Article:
Research experiences for undergraduates (REU) and additional internships:
REU programs available at PIE prepare students for graduate work, give expert instruction on a variety of sciences, and promote student driven colloborative research. Undergraduate students from all universities can apply to spend a summer at PIE doing research under the mentoring of PIE scientists. Students have the opportunity to develop their own project and present the results at the end of the summer during a formal symposium. Most students also make a poster to present at their home institution and may continue their research as a student senior thesis working with both PIE scientists and those at their home institution. Two REU internships are available each year and posted on the Careers at MBL web site under the seasonal/temporary category. Additional REUs are offered through other universities including the Clark HERO program. Additional undergraduates internships have also conducted research at PIE.
Examples of REU and Intern research projects:Caitlin Bauer (2013) Bryn Mawr College. Effects of nitrogen fertilization on Spartina alterniflora morphology.
Nathan Andrews University of Rhode Island, David Behringer Washington & Jefferson College. (2013) The effects of salt marsh nutrient enrichment on Fundulus heteroclitus diet and growth rates, Plum Island, MA. David Behringer, Washington & Jefferson College and Nathan Andrews, University of Rhode Island. (2013) The effects of nutrient enrichment on Fundulus heteroclitus demographics in northen Massachusetts salt marshes.
Wesley Clark (2013) Eckerd College. Great Egret and Snowy Egret population density and foraging habits in the Plum Island Sound and surrounding marsh ecosystems.
Anna Gordon (2012) Syracuse University. Temporal carbon flux dynamics in New England salt marsh ponds. (See photo)
Harriet S. Booth (2012) Brown University. Does chronic nutrient enrichment result in a trphic bottleneck in a salt marsh?
Timothy Krikorian (2012) Fitchburg State University. The effect of eutrophication on the growth and productivity of Fundulus heteroclitus.
Katherine Stout (2012) Clarkson University. The effects of eutrophication on the geomorphology of the Plum Island salt marshes.
Meghan Short, Brown University and Ashley Mui, University of North Carolina. (2010) Nutrient and detritivore effects on decomposition of Spartina patens litter in a salt marsh ecosystem.
Ashley Mui, University of North Carolina and Meghan Short, Brown University. (2010) Effects of biodiversity on detritus processing in salt marsh ecosystems.
Ariella Cohen and Eric Yando (2010) Connecticut College. An examination of creek bank deterioration in fertilized Plum Island Sound salt marsh creeks.
Eric Yando and Ariella Cohen (2010) Connecticut College. An examination of below ground biomass in fertilized Spartina alterniflora communities: Determining a mechanism for creek bank deterioration.
Semester in Environmental Sciences (SES) :
The SES program is a semester away program aimed for students interested in an emersion experience in environmental science. During the last 5 weeks of the program students conduct an independent research project. The course includes a field trip to PIE and many students base their projects at PIE. For more information see http://ecosystems.mbl.edu/ses/.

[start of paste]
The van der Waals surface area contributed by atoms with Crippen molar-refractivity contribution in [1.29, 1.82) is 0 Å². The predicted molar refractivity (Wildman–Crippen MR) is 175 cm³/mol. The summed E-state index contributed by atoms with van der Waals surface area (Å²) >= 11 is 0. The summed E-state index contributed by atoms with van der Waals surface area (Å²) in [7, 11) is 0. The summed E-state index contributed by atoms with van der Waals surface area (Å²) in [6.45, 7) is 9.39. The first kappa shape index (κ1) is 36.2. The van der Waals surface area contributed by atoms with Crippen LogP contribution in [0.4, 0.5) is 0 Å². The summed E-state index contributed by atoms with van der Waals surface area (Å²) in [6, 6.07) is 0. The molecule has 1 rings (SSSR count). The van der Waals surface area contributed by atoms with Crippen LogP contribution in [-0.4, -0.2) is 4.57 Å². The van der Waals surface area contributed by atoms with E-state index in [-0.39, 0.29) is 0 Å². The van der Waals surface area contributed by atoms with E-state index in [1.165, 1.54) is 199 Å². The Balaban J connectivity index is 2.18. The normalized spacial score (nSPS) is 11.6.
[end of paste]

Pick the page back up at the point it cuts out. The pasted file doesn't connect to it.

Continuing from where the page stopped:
Examples of SES research projects:Patrick Doughty (2013) Lawrence University. The relationship between carbon, nitrogen and sulfur isotope composition and growth rate in ribbed mussels (Geukensia demissa) in New England salt marshes. Joy Semian (2013) Dillard University. Are New England salt marshes keeping up with rising sea levels: comparing sediment accumulation with estimates of net carbon storage based on eddy flux tower measurements at the Plum Island Estuary. Katherine Glover (2012) The University of the South (Sewannee). Impacts of eutrophication on resource utilization by benthic invertebrates of salt marshes.
Julia Adams (2012) Wellesley College. The indirect effects of eutrophication on the diet and trophic position of mummichogs.
Arianna Goodman (2012) Oberlin College. Does nitrate change decomposition of salt marsh peats?
Jennifer Reeve (2012) Haverford College. Controls on nitrous oxide release in salt marsh ecosystems.
Shelly Xia (2012) Franklin and Marshall. Changes in C and N cycling and greenhouse gas emissions from agricultural soils after addition of synthetic and organic fertilizers.
JoHanna Burton (2011) Ripon College. The effect of parasitism on feeding preferences and litter decomposition rates of amphipods in the Plum Island Estuary.
David Dodge (2010) Middlebury College. The role of alternative respiration pathways and the effect of nutrient loading on peat decomposition in Plum Island marsh sediment.
Austin Ritter (2010) Middlebury College. Response of salt marsh ponds to eutrophication. George Allen (2010) Oberlin College. Nutrient retention rates along productivity isoclines: Consequences of thermodynamics in algal microcosms.
Alice Carter (2010) Northwestern University. Microbial diversity, productivity and efficiency as responses to pH oscillation frequency.
Elizabeth Gomez (2009) Brown University. Effects of individual species on ecosystem processes; effects of eutrop
Pam Moriarty (2009) Kenyon College. Biodiversity, Nutrient Enrichment and Ecosystem Function: The Effect of Melampus bidentata, Orchestia grillus and Philoscia vittata detritivores on litter decomposition in salt marshes.
Tim Ramnarine (2008) Dillard University. Observing the effects of increased availability of nitrogen on the salt marsh plant communities of the Plum Island Sound: A focused study on spartina alterniflora.
Stefanie Strebel (2008) Franklin & Marshall College. Effects of nitrogen loading on the structural and functional stability of the Plum Island Sound salt marsh ecosystem.